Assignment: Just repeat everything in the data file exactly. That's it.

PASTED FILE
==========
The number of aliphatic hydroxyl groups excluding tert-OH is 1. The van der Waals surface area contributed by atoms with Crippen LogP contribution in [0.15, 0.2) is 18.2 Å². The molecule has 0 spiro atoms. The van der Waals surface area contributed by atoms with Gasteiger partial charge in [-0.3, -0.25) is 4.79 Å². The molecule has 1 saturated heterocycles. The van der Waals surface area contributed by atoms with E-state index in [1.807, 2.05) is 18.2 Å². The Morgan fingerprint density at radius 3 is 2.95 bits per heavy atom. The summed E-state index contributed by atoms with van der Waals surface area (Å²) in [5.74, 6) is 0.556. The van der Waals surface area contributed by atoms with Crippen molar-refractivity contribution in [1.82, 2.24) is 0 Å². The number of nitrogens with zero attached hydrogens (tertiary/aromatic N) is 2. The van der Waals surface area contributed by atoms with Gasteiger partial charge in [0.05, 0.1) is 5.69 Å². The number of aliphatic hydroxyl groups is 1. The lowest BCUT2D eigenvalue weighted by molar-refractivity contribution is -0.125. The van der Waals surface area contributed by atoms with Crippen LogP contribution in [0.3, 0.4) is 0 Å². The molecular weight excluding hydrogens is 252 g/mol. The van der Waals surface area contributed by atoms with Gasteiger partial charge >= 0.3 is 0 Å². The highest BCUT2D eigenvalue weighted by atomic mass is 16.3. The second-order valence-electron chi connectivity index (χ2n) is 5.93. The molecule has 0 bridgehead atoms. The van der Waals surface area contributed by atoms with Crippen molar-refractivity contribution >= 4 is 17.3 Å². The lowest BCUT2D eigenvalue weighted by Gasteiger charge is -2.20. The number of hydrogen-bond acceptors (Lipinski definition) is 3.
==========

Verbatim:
The number of aliphatic hydroxyl groups excluding tert-OH is 1. The van der Waals surface area contributed by atoms with Crippen LogP contribution in [0.15, 0.2) is 18.2 Å². The molecule has 0 spiro atoms. The van der Waals surface area contributed by atoms with Gasteiger partial charge in [-0.3, -0.25) is 4.79 Å². The molecule has 1 saturated heterocycles. The van der Waals surface area contributed by atoms with E-state index in [1.807, 2.05) is 18.2 Å². The Morgan fingerprint density at radius 3 is 2.95 bits per heavy atom. The summed E-state index contributed by atoms with van der Waals surface area (Å²) in [5.74, 6) is 0.556. The van der Waals surface area contributed by atoms with Crippen molar-refractivity contribution in [1.82, 2.24) is 0 Å². The number of nitrogens with zero attached hydrogens (tertiary/aromatic N) is 2. The van der Waals surface area contributed by atoms with Gasteiger partial charge in [0.05, 0.1) is 5.69 Å². The number of aliphatic hydroxyl groups is 1. The lowest BCUT2D eigenvalue weighted by molar-refractivity contribution is -0.125. The van der Waals surface area contributed by atoms with Crippen LogP contribution in [0.3, 0.4) is 0 Å². The molecular weight excluding hydrogens is 252 g/mol. The van der Waals surface area contributed by atoms with Gasteiger partial charge >= 0.3 is 0 Å². The highest BCUT2D eigenvalue weighted by atomic mass is 16.3. The second-order valence-electron chi connectivity index (χ2n) is 5.93. The molecule has 0 bridgehead atoms. The van der Waals surface area contributed by atoms with Crippen molar-refractivity contribution >= 4 is 17.3 Å². The lowest BCUT2D eigenvalue weighted by Gasteiger charge is -2.20. The number of hydrogen-bond acceptors (Lipinski definition) is 3.